Voices Over Venue
A cappella groups sing to packed La Sala, Lobdell
ASSOCIATE ARTS EDITOR
Saturday night’s a cappella concert, always a popular Family Weekend event, was nearly derailed by logistical problems this year. The student-organized event, which exceeded Kresge auditorium’s seating capacity last year, filled La Sala del Puerto Rico twice over. More than 45 minutes before the 8 p.m. show, the line outside La Sala extended across the second floor of the student center and looped back around the central staircase. Twenty minutes after the show was supposed to begin, audience members were spilling out into the aisles and on the floor or perching on radiators around the perimeter of the room. Due to the fire hazard that this presented, Campus Police arrived and ordered everyone without a chair to leave.
The student performers rescued the evening for their fans by throwing together a second show in Lobdell. The audience, which included family members who had flown thousands of miles to see their children perform, waited patiently for the extra show to be arranged, until the concert started nearly forty minutes after it was originally scheduled to begin.
Bad planning aside, the show itself was a treat. The MIT/Wellesley Toons kicked off the show with Vertical Horizon’s “You’re A God,” with soloist Charles R. Floyd ’03, and Dido’s “All You Want,” featuring Neelima Teerdhala ’04. Wellesley student Cecilia Lam ’03 lent her soulful alto voice to the solo on “You Gotta Be.” The one hit of one-hit wonder Des’ree was the highlight of the Toons set. In addition to their vocal talents, the Toons exhibited their wacky senses of humor in a hilarious, Halloween-themed sketch based on the Scooby Doo cartoon series.
The all-female Muses extended the one-hit wonder vein with a solid solo by Toni J. Ferreira ’04 on Natalie Imbruglia’s “Torn.” Because of the similarity between the group members’ vocal ranges, harmonies on the Dixie Chicks’ wistful “Cowboy Take Me Away” lacked energy and clarity, a common problem for all-female singing ensembles. The Muses strutted their stuff on a kitschy, feminized version of Shaggy’s “It Wasn’t Me,” then pulled themselves together for “Change in My Life” by John Pagano. Soloist Nina Heinrich’s voice started weakly, but quickly gained confidence and edge to top the Muses set.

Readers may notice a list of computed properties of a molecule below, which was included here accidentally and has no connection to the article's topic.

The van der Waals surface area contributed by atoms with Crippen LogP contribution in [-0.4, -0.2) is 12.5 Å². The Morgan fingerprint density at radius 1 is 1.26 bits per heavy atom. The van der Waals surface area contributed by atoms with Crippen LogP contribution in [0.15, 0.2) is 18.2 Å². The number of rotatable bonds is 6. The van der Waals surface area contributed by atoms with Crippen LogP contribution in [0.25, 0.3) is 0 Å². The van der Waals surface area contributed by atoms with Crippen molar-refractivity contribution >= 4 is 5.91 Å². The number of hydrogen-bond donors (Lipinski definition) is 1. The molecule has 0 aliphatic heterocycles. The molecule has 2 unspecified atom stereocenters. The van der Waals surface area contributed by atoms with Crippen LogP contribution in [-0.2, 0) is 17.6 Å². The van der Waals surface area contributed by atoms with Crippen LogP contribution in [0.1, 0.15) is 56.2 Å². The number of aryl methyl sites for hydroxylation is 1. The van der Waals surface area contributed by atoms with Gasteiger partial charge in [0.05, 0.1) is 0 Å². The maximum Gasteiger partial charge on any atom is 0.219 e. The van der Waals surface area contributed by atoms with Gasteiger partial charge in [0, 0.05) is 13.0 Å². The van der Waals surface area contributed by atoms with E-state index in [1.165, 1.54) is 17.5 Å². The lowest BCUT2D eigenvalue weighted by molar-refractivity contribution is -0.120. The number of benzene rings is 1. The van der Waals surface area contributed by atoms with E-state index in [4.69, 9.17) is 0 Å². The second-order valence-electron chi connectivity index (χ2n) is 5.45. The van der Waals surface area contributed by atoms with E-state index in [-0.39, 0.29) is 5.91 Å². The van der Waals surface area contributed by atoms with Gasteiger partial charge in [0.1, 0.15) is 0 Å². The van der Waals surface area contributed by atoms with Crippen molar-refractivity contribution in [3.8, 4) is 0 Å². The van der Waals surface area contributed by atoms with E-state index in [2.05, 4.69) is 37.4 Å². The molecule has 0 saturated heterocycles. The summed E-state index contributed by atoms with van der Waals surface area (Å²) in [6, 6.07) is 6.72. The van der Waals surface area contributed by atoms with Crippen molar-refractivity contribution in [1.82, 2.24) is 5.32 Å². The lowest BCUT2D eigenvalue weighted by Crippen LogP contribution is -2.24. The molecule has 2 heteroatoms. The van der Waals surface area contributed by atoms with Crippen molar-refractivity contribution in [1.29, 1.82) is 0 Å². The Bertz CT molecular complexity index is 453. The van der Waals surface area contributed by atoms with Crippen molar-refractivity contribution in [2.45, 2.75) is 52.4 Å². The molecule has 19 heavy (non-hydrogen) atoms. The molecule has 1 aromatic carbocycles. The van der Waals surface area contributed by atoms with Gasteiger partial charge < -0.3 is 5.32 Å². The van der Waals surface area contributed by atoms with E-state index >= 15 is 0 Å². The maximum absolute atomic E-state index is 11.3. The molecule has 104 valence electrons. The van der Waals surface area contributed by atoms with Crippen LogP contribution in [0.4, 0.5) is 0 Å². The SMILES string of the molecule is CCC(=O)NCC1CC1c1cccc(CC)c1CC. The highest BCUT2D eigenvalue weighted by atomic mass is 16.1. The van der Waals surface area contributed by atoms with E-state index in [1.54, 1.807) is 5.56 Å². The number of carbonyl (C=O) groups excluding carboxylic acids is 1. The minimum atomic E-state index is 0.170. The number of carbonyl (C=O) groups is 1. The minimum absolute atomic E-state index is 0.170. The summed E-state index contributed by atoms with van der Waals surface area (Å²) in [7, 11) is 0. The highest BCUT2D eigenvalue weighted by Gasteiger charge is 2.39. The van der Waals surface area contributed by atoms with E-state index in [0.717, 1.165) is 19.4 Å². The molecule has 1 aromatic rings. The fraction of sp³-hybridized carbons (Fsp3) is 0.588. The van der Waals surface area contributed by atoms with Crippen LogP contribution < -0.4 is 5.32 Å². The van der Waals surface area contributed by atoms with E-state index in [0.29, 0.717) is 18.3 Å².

Bo S. Kim ’04 of the Chorollaries took a break from singing soprano to solo on Tori Amos’ “1000 Oceans.” Mira E. Wilczek ’03 brought the house down on Aerosmith’s “What It Takes,” throwing a little scat singing into her gritty, all-out solo. The Chorollaries’ last number blended “Flood” by Jars of Clay and Bon Jovi’s “It’s My Life” into a mixture of acoustic Christian and eighties pop/rock that works surprisingly well. Ross I. Runnion ’04 held up the Bon Jovi portion while Geoff A. Becker ’05 and Amy L. Schonsheck ’03 sang the “Flood” duet.
The Crossproducts, a Christian a cappella group, gave enthusiastic performances of The Kry’s “He Won’t Let You Go,” Church of Rhythm’s “Not Perfect,” and dc Talk’s “Since I Met You.” Their entry in the skit category was an MIT version of Saturday Night Live’s “Celebrity Jeopardy” skit, featuring Mary Poppins, Yoda, and Keanu Reeves, as well as the appropriate references to the Star Wars movies and The Matrix.
Resonance, MIT’s newest a cappella group, started with Ray Charles’ “Hit the Road, Jack.” Soloists Daniel D. Lowrey ’02 and Sara Jo Elice G acted out the song’s lyrics, to great audience response. The group ran into some problems with “Dust in the Wind,” which pushed the tempo too high for the sopranos to keep up. Soloist David M.R. Zych ’04 overstepped the bounds of the male singing range with his falsetto on Savage Garden’s “The Animal Song.”
Techiya, the Institute’s only Jewish a cappella group, introduced themselves by introducing the audience to the shofar, a traditional instrument consisting of a ram’s horn that is blown like, well, a horn. A decidedly ethnic version of “Blue Moon” elicited chuckling from the audience, especially parents. Cambridge-MIT Institute student Daniel J. Abramson’s baritone pipes stood out on the elegant “Erev Shel Shoshanim” (“Evening of Roses”) and in his solo on the upbeat “Bashana Haba’a” (“Next Year”).
The Logarhythms’ high-energy performance and irreverent brand of humor capped off the night. The all-male group hammed it up with costumes and quirky poses on “Superlogs.” Cowboy Karl A. Erdmann ’02 wooed lassoed hearts with his solo on the Coldplay hit “Yellow.” The Logs’ skit was an outrageous montage of send-ups of television shows, including the Jerry Springer show and various Discovery Channel nature programs. The finale was an effectively choreographed R&B hit, “U Remind Me.” Chris D. Vu ’04 sang a smashing solo on the Usher song, backed up in a lead trio by Collins P. Ward ’03 and David S. Kong G.
Overcrowding was not the only detractor from the experience. La Sala is a small, rectangular room, and the stage was centered alongside one of the longer walls, treating the privileged center section to a great view but robbing two-thirds of the audience of visual and acoustic clarity. The performers on the tiny stage were shoved up against a half-dozen microphones, which were so close as to over-amplify the backup and drown out the soloists.
The performers took all these issues in stride, some groups attempting to compensate by pushing their background singers as far as they could go. They even poked fun at the overcrowding situation with an impromptu skit halfway through the show. The variety of attitudes, humor, and music attested to the diversity of religious, comedic, and musical tastes on campus. The nearly disastrous overcrowding and cancellation threats gave way to fun-filled, enthusiastic performances for family and friends.